Mercifully, Trump and Biden's mics will be strategically muted at Thursday's debate

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Three weeks ago, former Vice President Joe Biden and President Trump argued, yelled at, and interrupted each other with abandon on the national stage in the first presidential debate of 2020. The verbal sparring match was nightmarish — filled with interjections, nonsensical statements, and a refusal to denounce white supremacy.

Perhaps for the best, the second presidential debate, which was scheduled to occur Oct. 15, was canceled amid Trump's coronavirus diagnosis and turned into two dueling town halls instead. Now, the candidates are set to square off once again in a presidential debate this Thursday — but this time, the Commission on Presidential Debates (CPD), which negotiates debate rules, has announced that the candidates' microphones will be muted while their opponent answers the moderator's question.

This Thursday's debate will be organized similarly to the first, comprised of six debate topics ranging from concrete issues like the coronavirus crisis to amorphous buzzwords like "leadership." However, unlike the first debate, so-called "uninterrupted time" to answer questions really will mean uninterrupted. Moderator Kristen Welker, NBC News's White House correspondent, will provide each candidate two minutes to respond to her questions, and during those two minutes, the opposing candidate's microphone will be muted in an attempt to keep the debate civil. After each man has responded to the initial question, they're free to interrupt one another at will during the "open discussion portion."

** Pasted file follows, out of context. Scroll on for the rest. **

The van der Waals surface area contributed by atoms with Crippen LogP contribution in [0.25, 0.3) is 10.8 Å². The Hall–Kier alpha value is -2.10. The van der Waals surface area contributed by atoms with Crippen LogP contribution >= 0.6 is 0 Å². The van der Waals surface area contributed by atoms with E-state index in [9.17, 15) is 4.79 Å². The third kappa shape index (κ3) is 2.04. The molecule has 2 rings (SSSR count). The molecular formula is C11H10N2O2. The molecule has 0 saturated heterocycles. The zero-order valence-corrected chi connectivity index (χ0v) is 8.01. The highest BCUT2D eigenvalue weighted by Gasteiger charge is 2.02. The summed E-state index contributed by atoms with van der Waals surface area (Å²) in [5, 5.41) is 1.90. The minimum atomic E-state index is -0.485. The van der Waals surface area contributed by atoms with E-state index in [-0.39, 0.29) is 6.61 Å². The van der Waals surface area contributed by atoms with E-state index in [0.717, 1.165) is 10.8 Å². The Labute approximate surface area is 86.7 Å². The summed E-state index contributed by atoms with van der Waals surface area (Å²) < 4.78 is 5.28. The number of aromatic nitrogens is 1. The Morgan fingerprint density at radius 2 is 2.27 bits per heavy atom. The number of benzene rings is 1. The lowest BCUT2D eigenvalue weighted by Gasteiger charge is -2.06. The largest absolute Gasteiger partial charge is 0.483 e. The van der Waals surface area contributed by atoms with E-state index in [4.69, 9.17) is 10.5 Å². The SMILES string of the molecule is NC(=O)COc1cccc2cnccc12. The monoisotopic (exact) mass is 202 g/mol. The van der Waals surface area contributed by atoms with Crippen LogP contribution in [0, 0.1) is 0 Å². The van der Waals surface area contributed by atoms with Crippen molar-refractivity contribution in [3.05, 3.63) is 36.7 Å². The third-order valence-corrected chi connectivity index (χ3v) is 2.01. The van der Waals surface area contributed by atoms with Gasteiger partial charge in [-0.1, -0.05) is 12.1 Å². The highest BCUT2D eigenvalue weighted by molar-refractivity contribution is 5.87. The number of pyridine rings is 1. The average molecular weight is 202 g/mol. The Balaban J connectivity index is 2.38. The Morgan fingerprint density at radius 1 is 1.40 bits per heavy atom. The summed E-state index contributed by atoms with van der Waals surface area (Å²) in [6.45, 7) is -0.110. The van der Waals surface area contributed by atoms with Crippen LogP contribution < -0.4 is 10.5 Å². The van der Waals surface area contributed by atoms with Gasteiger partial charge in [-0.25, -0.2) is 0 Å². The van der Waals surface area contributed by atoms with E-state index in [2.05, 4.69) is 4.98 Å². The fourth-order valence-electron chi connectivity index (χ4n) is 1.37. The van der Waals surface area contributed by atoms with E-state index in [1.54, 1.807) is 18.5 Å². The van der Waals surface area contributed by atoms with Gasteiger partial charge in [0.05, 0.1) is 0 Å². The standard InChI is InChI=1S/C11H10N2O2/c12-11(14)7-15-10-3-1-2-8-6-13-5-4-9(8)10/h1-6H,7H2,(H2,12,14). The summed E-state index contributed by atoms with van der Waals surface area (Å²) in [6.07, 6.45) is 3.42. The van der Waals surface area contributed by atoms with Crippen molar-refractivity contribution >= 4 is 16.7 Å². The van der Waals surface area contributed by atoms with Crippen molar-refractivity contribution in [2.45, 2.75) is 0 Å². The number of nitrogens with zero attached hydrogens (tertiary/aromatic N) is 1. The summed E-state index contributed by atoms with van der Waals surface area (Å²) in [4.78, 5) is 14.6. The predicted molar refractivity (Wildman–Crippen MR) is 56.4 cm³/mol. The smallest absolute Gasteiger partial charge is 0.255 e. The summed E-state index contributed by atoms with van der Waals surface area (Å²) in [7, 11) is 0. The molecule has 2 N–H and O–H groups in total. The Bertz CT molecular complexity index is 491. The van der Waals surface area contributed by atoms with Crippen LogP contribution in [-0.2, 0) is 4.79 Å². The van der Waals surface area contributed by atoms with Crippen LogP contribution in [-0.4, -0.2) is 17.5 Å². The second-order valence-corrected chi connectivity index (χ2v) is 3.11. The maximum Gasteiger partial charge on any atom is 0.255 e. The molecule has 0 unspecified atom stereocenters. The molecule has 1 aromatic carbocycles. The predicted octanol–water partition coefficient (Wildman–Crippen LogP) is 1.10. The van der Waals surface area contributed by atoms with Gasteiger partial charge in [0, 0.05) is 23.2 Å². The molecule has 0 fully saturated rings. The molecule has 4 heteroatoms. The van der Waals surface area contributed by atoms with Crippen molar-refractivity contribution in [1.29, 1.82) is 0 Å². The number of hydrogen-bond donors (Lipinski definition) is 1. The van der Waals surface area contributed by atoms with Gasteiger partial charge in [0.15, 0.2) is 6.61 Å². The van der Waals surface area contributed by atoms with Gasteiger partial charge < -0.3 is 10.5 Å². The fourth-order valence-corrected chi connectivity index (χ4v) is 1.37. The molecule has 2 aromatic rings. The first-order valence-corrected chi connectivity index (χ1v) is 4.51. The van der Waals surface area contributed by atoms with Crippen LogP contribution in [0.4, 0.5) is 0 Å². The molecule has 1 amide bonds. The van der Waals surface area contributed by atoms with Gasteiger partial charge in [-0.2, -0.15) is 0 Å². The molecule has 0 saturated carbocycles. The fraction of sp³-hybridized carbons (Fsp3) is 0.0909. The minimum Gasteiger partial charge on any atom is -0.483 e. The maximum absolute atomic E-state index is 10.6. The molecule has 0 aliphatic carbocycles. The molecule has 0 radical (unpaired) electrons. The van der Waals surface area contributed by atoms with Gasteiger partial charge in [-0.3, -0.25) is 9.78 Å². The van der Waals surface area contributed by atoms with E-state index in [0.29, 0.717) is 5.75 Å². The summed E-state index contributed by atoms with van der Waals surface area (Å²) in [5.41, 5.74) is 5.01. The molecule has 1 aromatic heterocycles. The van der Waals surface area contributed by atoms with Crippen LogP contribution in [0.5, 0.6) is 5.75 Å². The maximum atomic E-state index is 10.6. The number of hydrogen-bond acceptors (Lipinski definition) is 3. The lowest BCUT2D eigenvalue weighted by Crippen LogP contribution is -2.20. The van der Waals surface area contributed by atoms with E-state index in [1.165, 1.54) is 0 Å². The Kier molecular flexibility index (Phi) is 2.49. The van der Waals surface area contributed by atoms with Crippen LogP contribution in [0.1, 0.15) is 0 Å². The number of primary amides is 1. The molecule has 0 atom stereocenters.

Trump's erratic and aggressive debate style during the first debate, coupled with a moderator in Fox News's Chris Wallace who struggled to uphold the agreed-upon CPD rules, overshadowed the questions on voters' minds during the 90-minute event. Though muting the mics is a step in a more presidential direction — and was a suggestion all over Twitter during last month's mess — it's unclear how exactly it will work out or how chaotic things will get once they're free to go at each other after the initial bout of civility.

Unsurprisingly, the Trump campaign wasn't keen to engage with the new debate framework, per PBS. According to PBS, Trump's campaign manager Bill Stepien referred to the non-partisan CPD as "biased" and said that the "last-minute" rule changes constituted an "attempt to provide advantage to their favored candidate." Even still, the president has agreed to attend this Thursday's debate, which is notable in itself given that he blew up last week's scheduled event after the CPD said it would be conducted virtually.

If anything, though, the "last-minute" rule changes are an attempt to provide an advantage to the American voter, who in watching the first presidential debate came away not having learned much at all about their candidates for the highest office in the land.